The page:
Baffle plate

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A baffle plate is a - mostly perforated - partition wall in liquid containers that are moved with vehicles.


A historic tanker truck

When accelerating (including braking) a container that is partially or not completely filled with liquid, for example in a moving tanker , the liquid shifts due to its inertia .

This means that the liquid sloshes forwards when braking and backwards when accelerating . When cornering, the centrifugal force causes the liquid to be shifted to the outside of the curve. The driving safety of a vehicle can be significantly impaired by the movement of the load in the container.

To reduce this effect, one or more baffles, i.e. partitions, are built into the tank. They are perforated and do not lead all the way to the top or bottom of the tank. As a result, when the force is no longer acting on it, the liquid can again spread evenly throughout the tank with a little delay.

In vehicles

There are also baffles in the fuel tank of motor vehicles, here also to reduce noise, and in the oil reservoir of the engine . When cornering quickly, this prevents the oil from migrating to the side, the oil intake port from sucking in air and thus interrupting the engine lubrication.


Cross section through a tanker

Free liquid surfaces on ships are very dangerous as they can capsize in rough seas. That is why tanks must not extend across the entire width of the ship; they are to be subdivided by lengthways bulkheads , because in the half-filled state the contents would increase the movement when rolling . If water has penetrated the rooms, there is the same problem. RoRo ships in particular , in which the vehicle decks close to the sea surface can have large spaces that span almost the entire width of the ship, are problematic. Here it is required to insert longitudinal walls in sections; however, this reduces the transport capacity.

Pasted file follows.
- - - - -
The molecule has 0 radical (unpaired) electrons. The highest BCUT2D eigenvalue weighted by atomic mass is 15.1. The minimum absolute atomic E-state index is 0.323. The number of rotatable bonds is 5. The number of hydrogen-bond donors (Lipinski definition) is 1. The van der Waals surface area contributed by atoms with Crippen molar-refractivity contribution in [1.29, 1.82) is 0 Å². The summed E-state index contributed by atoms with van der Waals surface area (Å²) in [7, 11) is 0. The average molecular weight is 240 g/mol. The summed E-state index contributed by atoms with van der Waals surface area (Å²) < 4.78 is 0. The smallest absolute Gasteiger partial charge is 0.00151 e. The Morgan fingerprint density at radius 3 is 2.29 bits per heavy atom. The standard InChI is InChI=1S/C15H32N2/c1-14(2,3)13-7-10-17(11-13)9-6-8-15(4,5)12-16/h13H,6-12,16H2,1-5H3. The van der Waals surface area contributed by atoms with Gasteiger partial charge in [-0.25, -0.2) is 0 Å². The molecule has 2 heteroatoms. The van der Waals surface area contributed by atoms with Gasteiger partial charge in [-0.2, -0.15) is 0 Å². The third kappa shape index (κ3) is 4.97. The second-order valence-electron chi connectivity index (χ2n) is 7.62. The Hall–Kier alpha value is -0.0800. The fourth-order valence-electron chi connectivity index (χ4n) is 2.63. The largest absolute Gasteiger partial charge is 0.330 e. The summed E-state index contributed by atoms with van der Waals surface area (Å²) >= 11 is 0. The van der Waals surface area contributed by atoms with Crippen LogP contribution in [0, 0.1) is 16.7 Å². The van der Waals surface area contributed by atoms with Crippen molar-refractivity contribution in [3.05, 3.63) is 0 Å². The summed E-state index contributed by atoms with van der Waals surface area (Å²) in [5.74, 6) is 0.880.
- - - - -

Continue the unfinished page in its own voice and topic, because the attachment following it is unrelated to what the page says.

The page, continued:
Slosh cage

Sloshing cage (No. 12 in the picture) in a tank (LiquidOXygen) of the Saturn I rocket

So-called slosh cages take on the same task in rocket tanks. This prevents the movement of the liquid fuel from causing the rocket to tumble or from the acceleration forces causing the fuel to swing “up” and “down” and, for example, not reliably supply the engines ( pogo effect ).


  • Hans-Hermann Braess, Ulrich Seiffert: Vieweg manual automotive technology. 2nd edition, Friedrich Vieweg, Braunschweig / Wiesbaden, 2001, ISBN 3-528-13114-4


  • Sloshing cage in the collection of the Deutsches Museum